Not that long ago, I was watching “The Wizard of Oz” with my family. I hadn’t seen the movie in years. During this viewing, however, I picked up on a new leadership lesson: the importance of connecting with your teammates as a real person.
Think about it: Throughout the film, the Wizard relies on mystery and fear to rule Oz. But when did he become most helpful? When he revealed who he truly was and personally engaged with Dorothy, the Scarecrow, the Tin Man, and the Cowardly Lion. From there, he was able to actually help them build the confidence to obtain what they’d always wanted — a brain, a heart, courage, and a homecoming.
Back in Kansas, or wherever you call home, the same idea applies. In fact, according to a survey on employee job satisfaction and engagement conducted by the Society for Human Resource Management, 74 percent of respondents stated their relationship with their supervisor was one of the top five factors influencing their engagement at work. As Gallup has found, when companies have a more engaged team, they’re more productive and more profitable.
How can you step behind the curtain and connect with your teammates on a personal level? Here are five places to start.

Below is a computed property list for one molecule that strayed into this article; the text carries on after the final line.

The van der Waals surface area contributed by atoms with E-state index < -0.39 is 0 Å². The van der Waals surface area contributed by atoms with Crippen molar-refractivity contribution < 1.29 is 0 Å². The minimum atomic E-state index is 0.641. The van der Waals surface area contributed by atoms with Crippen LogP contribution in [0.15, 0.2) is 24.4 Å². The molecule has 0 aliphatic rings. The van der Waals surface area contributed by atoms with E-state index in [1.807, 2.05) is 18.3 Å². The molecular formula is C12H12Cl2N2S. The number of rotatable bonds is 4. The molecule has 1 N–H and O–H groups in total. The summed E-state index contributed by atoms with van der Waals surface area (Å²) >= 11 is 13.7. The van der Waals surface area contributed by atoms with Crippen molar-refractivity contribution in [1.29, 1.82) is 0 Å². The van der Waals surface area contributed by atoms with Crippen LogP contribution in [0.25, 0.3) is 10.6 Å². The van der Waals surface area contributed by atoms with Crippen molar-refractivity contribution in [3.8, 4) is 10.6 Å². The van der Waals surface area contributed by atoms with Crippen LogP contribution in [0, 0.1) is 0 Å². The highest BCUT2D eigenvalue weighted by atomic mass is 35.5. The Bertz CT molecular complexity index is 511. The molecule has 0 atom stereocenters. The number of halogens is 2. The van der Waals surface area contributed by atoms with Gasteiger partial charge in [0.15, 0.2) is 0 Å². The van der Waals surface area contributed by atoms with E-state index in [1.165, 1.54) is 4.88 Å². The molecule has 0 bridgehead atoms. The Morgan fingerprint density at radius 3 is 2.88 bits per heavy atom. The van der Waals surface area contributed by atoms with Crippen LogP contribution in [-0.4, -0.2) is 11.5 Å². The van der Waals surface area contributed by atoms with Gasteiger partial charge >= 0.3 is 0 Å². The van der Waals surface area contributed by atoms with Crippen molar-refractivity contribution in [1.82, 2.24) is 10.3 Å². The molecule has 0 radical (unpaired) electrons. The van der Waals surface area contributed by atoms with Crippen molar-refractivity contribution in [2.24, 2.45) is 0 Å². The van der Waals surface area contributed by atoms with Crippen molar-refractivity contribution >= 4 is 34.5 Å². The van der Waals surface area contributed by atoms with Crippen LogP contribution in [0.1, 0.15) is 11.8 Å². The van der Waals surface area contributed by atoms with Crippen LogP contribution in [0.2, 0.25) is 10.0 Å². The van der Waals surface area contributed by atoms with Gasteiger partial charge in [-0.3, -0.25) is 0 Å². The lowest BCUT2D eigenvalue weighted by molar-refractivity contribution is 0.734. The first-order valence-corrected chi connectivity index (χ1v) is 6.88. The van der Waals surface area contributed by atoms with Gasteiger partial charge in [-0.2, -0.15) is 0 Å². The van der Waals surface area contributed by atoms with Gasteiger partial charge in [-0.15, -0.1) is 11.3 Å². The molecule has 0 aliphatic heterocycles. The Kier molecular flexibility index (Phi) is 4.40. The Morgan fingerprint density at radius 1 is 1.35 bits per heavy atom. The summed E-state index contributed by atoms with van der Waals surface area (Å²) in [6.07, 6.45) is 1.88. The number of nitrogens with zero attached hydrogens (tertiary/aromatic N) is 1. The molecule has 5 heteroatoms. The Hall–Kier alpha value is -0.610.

Today In: Small Business
1. Communicate frequently.
As a leader, communicating with your team is key. After all, it gives your team members the chance to ask questions, share ideas, and solicit feedback. As a result, they feel like they’re part of the bigger picture — as long as you actively listen and act on their suggestions. (Even explaining why you’re not able to act on them can go a long way.)
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More importantly, it gives you the opportunity to get to know them better: their strengths, their weaknesses, what interests they have inside and outside work. You’ll have a better idea of what they want their future to look like and how you and your company might play a role.
Best of all, there’s a variety of ways you can communicate with your team on a regular basis. You could schedule one-on-ones, plan team brainstorming sessions, or use communication tools like Slack. You could eat lunch with teammates or stop by for a quick chat when they’re taking a break.
2. Go beyond “How are you?”
Harvard Business School research shows that asking a single question like “How are you?” won’t get much of a response. Instead, you need to dig deeper, asking open-ended follow-up questions. And those should delve into what’s going on beyond work. Find out about their backgrounds and personal interests. You don’t need to know every detail of their lives — and you shouldn’t — but getting to know what sparks joy for them is an effective way of showing that you care about them as people, not just employees.
Personally, you can encourage your team to open up more by being transparent yourself. Discuss your interests, and tell stories about your life. That should be enough to make people feel more at ease. Another option for breaking the ice is to partake in team-building activities that can help everyone get to know each other’s talents and personalities.
3. Help each employee reach his or her goals.